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 Post subject: Re: speaker leveling
PostPosted: Tue Mar 20, 2018 8:49 am 
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Joined: Wed Jan 04, 2006 9:25 pm
Posts: 666
Location: toronto, ON, CA
viiu wrote:
Quote:
What you are describing is technically called "elevation" and your speakers are on different elevation in relation to each other .By using the straight edge you established out that the difference was 15mm between the two. The precise instrument for measuring elevation among other things is called <optical site level> or else known as <dumpy level> it is mounted on a tripod and calibrated on a specific location by the aid of a plumb bob. It is mainly used for surveying operations in building.I personally use on occasion a dumpy level as part of my work.
This is the evolution of the design that origins in ancient Greece .
Now at days most commonly they use lasers but outdoors (wind - light conditions - e.t.c) still the optical technology is best and more accurate.
Your ears must be very sensitive to be able to pick up 15mm of difference in height between speakers but very possible I guess.
Basement concrete floors by design are having a slope towards the drain ,wherever that drain might be .The slope is not standard although it should be but it differs from house to house by a small degree.
When the basement is a finished living space ,for example mine is, the subfloor has been installed leveled . In my case my floor in the basement is marble tiles installed on top of the concrete floor and they are installed straight and level as expected so I personally do not have variations in height . Other people's basement might have different floor material installed ,I have seen all kind of different floor choices but as a rule the floors are level unless the installation of the floor is done wrong or the floor is an original concrete with the slope towards the drain. Is yours an original concrete floor in the basement?


I do have an original basement with the floor sloping towards the drain. I have considered putting wood planking over a sub floor but with a 7 foot ceiling height, I'm not sure the benefit would outweigh the loss of height.


If you got 7 foot ceiling height now on bare floor ,you are golden in my opinion. When I renovated my basement a few years back ,I had to remove (sledgehammer work) the original concrete floor because it was cracked in some spots and questionable ,I am glad I removed it,why ? because I discovered that it was a thin slab (1-1/2 to 2 inches thick only) then I removed some soil in order to gain height and poured brand new concrete on top .The new concrete slab I created is about 6 inches thick ( industry standard is between 5 to6 inches), then I installed marble tile on top (underlayment was installed between soil and concrete as well as between concrete and tiles) Everything is straight - level and solid BUT I stand at 6-1 inches tall and my finished floor to ceiling is a just tiny bit over 6-8 inches .Under the beam thought it is only a tiny bit over 6-1 so I almost touch it with my head when I walk under it. If you got 7 feet now,you definitely got more headroom to work with than I had to work with.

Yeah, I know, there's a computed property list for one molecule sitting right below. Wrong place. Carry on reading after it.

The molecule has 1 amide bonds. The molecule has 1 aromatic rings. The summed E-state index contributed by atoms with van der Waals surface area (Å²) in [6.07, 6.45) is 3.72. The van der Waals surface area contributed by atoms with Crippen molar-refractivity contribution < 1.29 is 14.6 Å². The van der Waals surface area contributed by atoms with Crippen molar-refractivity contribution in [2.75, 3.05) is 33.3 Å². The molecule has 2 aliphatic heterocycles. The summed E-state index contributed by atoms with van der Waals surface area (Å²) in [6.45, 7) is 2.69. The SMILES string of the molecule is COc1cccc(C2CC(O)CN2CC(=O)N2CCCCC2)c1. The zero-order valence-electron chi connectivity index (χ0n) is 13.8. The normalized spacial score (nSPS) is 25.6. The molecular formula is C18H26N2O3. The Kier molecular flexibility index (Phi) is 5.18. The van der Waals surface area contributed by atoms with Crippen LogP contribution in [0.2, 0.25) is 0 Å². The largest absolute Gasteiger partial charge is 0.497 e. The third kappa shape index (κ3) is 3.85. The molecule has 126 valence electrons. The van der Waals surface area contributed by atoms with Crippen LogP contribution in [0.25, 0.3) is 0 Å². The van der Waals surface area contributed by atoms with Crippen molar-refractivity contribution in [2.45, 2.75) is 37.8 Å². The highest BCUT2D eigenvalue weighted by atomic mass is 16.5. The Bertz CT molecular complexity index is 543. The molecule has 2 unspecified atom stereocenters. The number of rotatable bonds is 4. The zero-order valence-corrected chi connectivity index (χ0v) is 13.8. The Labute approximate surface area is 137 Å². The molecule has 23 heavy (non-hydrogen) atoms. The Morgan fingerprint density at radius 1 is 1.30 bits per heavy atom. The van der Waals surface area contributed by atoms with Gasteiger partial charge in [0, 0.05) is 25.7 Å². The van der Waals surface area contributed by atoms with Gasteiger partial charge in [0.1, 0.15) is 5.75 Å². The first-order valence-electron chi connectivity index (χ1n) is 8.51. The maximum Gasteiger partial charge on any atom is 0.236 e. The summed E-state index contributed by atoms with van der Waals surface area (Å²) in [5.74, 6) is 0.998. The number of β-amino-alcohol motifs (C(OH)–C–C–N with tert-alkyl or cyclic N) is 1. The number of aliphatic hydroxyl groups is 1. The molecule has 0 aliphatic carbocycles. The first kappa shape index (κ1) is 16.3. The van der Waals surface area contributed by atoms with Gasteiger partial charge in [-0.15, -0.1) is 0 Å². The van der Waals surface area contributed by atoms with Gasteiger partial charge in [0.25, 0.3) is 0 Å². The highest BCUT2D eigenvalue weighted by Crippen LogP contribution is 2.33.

Consider yourself lucky.
Regards
George


Last edited by Yiorgos on Tue Mar 20, 2018 8:56 am, edited 1 time in total.

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 Post subject: Re: speaker leveling
PostPosted: Tue Mar 20, 2018 8:55 am 
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Joined: Wed Sep 24, 2008 5:44 pm
Posts: 672
Location: Crystal Beach, ON, CA
Interesting that such a small difference could be noticed.

However, I'm not surprised due to a recent (similar) experience I had regarding my speakers.

I own a large pair of Martin Logans. When I set them up, I went to pains (tape measures etc) to make sure they were identical (left to right, front to back, same toe in) to the listening position. I have read this brand is somewhat difficult to position. However, after my setup, I was very happy with the results and have rarely changed them for the last year or so. Thus, thought they were easy to place.